What Happened To Sony? Rise and fall of Sony

Vinod Pandey


Once upon a time, Sony was one of the largest electronics companies in the world. They were synonymous with home entertainment, high-quality cameras, and hit movies. But, the past 20 years haven’t been so kind to Sony as it’s simply been loss after loss after loss. Take their TV business for example. Up until 2006, Sony was the world’s number 1 TV manufacturer, a title that they had held for decades. But, since then, it’s been the Samsung show.

In fact, Samsung has now held this title for 17 years themselves. Sony didn’t just lose their dominant position either, they straight up got sidelined. 


In fact, Sony currently stands in 5th place within the TV market beaten by Samsung, Vizio, LG, and TCL with only 6% market share. Things were going so bad that Sony actually decided to spin off their TV business after 10 years of losses. 

But, it’s not just legacy businesses in which Sony has been getting burned. They’ve had quite a bit of trouble entering new industries as well such as the computer industry. After failing to break into the PC industry for years, Sony would end up selling off their PC business. A similar story can be seen with their smartphone efforts as well.

They haven’t yet quit making smartphones but for several years now, they haven’t even been able to break 1% market share globally. To be honest, the only Sony segment that’s still super strong is selling PlayStations. Everything else is at best stagnating or slowly bleeding market share. 

Rise and fall of Sony

Seeing all this, I don’t think you’d be surprised to hear that Sony was tens of billions of dollars during the worst of it. But, despite all this, Sony has somehow been turning this entire situation around.

After several years of losses, Sony has been posting consistent profits for 6 years now. Their stock graph tells the same story. After their peak in 2000, Sony would fall over 90% over the next 12 years. But, since then, they’ve recovered much of these losses. How could this be possible though? Sony has been losing ground in basically every segment that we know them for. Well, join me as we take a look back at Sony’s existential crisis and how they were able to come out the other side profitable.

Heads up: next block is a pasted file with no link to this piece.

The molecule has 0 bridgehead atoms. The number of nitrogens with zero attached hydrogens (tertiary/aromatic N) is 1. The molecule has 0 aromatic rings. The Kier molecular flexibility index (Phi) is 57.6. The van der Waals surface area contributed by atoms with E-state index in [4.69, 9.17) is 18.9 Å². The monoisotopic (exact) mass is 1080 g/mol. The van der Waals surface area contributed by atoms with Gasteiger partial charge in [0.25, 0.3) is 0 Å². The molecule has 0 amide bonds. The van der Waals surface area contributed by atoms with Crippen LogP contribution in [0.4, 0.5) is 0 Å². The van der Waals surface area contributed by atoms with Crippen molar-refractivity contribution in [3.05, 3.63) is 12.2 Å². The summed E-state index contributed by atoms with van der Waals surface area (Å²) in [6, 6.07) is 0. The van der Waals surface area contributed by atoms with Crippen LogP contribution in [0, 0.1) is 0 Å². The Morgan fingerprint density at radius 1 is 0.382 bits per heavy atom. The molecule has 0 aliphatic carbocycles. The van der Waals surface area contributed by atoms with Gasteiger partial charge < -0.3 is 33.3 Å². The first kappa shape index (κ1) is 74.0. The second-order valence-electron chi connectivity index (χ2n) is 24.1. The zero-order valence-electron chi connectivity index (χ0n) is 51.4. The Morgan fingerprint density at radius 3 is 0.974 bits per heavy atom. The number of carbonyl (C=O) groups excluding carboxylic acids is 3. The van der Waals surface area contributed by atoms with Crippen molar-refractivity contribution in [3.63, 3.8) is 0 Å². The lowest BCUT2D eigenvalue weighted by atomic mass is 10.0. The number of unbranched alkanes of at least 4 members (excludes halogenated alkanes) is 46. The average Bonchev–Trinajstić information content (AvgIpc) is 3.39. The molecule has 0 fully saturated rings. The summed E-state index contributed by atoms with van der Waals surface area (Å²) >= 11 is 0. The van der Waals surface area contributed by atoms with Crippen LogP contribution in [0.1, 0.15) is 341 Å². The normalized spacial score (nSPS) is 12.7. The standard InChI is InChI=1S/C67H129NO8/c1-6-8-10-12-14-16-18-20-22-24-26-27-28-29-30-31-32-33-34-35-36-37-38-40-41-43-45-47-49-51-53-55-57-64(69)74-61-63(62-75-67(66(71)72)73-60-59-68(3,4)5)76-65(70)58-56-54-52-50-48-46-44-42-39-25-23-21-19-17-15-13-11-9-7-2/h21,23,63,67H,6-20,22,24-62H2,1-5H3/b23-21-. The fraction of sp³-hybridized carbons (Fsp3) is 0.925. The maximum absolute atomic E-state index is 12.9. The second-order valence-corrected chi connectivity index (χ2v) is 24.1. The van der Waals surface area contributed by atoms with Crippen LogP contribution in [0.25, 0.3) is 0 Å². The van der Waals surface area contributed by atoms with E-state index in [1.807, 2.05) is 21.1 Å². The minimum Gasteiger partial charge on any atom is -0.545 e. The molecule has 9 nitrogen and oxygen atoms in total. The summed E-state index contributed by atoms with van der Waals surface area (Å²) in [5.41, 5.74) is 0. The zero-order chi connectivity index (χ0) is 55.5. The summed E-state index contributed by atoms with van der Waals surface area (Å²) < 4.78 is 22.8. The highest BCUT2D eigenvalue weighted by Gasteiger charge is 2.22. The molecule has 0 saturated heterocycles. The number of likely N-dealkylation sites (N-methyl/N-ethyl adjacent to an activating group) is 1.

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The story of Sony’s fall from grace can be attributed to a lot of factors but likely one of the most consistent factors is repeatedly missing the boat with new technology. For example, let’s take a look back to October 23, 2001, right after the dotcom bubble burst. Most tech companies were reeling from their dot-com losses and struggling to secure funding and improve employee morale. But, there was one notable exception: Apple. 

Apple had already gone through its own existential crisis in the mid-90s and they were just now starting to turn things around October 23, 2001, was the fateful day that they wouldannounce the iPod. In retrospect, this doesn't seem like a big deal especially in comparison to the iPhone, but this was actually a massive blow for Sony. 

You see, ever since the Walkman launched in 1979, Sony became synonymous with portable audio. Just to give you a sense of how successful the Walkman was, Sony would go on to sell over 400 million units. But, with a single presentation, Apple would throw two decades of precedent out the window and establish themselves as the modern music player. 

Samsung would announce the world’s largest LCD TV

Fast forward 5 years to March 11, 2005, and Sony would find themselves in a very similar situation. Samsung would announce the world’s largest LCD TV coming in at 82 inches. This TV was completely out of reach for the average person but that didn’t matter. This TV wasn’t designed to sell a bunch of units or even push forward technology. It was designed to make people think that Samsung was pushing forward technology. It established an association between Samsung and innovation. And this was just the first of many Samsung theatrics.